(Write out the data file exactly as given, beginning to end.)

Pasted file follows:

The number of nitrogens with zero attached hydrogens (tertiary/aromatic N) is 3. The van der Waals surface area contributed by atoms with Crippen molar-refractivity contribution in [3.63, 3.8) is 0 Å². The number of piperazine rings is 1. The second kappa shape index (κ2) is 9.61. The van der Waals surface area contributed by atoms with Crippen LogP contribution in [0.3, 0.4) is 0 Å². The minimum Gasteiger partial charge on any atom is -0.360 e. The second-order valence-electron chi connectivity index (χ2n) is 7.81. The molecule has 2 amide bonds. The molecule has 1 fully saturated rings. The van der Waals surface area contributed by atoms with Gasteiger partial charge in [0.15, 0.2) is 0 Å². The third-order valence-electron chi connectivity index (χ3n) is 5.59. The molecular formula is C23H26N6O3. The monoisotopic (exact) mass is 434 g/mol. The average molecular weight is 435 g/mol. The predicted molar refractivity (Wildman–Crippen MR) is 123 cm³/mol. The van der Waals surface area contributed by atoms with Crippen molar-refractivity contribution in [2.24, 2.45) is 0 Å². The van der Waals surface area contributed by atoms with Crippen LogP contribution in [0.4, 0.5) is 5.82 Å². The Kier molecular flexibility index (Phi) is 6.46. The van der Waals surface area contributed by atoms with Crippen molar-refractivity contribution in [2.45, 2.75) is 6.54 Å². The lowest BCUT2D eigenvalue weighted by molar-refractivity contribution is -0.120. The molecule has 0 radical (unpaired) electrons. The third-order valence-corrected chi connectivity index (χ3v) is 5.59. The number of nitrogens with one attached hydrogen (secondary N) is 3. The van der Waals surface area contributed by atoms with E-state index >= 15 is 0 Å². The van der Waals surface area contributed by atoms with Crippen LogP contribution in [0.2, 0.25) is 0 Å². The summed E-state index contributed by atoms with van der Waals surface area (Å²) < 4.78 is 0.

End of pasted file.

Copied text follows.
The number of nitrogens with zero attached hydrogens (tertiary/aromatic N) is 3. The van der Waals surface area contributed by atoms with Crippen molar-refractivity contribution in [3.63, 3.8) is 0 Å². The number of piperazine rings is 1. The second kappa shape index (κ2) is 9.61. The van der Waals surface area contributed by atoms with Crippen LogP contribution in [0.3, 0.4) is 0 Å². The minimum Gasteiger partial charge on any atom is -0.360 e. The second-order valence-electron chi connectivity index (χ2n) is 7.81. The molecule has 2 amide bonds. The molecule has 1 fully saturated rings. The van der Waals surface area contributed by atoms with Gasteiger partial charge in [0.15, 0.2) is 0 Å². The third-order valence-electron chi connectivity index (χ3n) is 5.59. The molecular formula is C23H26N6O3. The monoisotopic (exact) mass is 434 g/mol. The average molecular weight is 435 g/mol. The predicted molar refractivity (Wildman–Crippen MR) is 123 cm³/mol. The van der Waals surface area contributed by atoms with Crippen molar-refractivity contribution in [2.24, 2.45) is 0 Å². The van der Waals surface area contributed by atoms with Crippen LogP contribution in [0.4, 0.5) is 5.82 Å². The Kier molecular flexibility index (Phi) is 6.46. The van der Waals surface area contributed by atoms with Crippen molar-refractivity contribution in [2.45, 2.75) is 6.54 Å². The lowest BCUT2D eigenvalue weighted by molar-refractivity contribution is -0.120. The molecule has 0 radical (unpaired) electrons. The third-order valence-corrected chi connectivity index (χ3v) is 5.59. The number of nitrogens with one attached hydrogen (secondary N) is 3. The van der Waals surface area contributed by atoms with E-state index >= 15 is 0 Å². The van der Waals surface area contributed by atoms with Crippen LogP contribution in [0.2, 0.25) is 0 Å². The summed E-state index contributed by atoms with van der Waals surface area (Å²) < 4.78 is 0.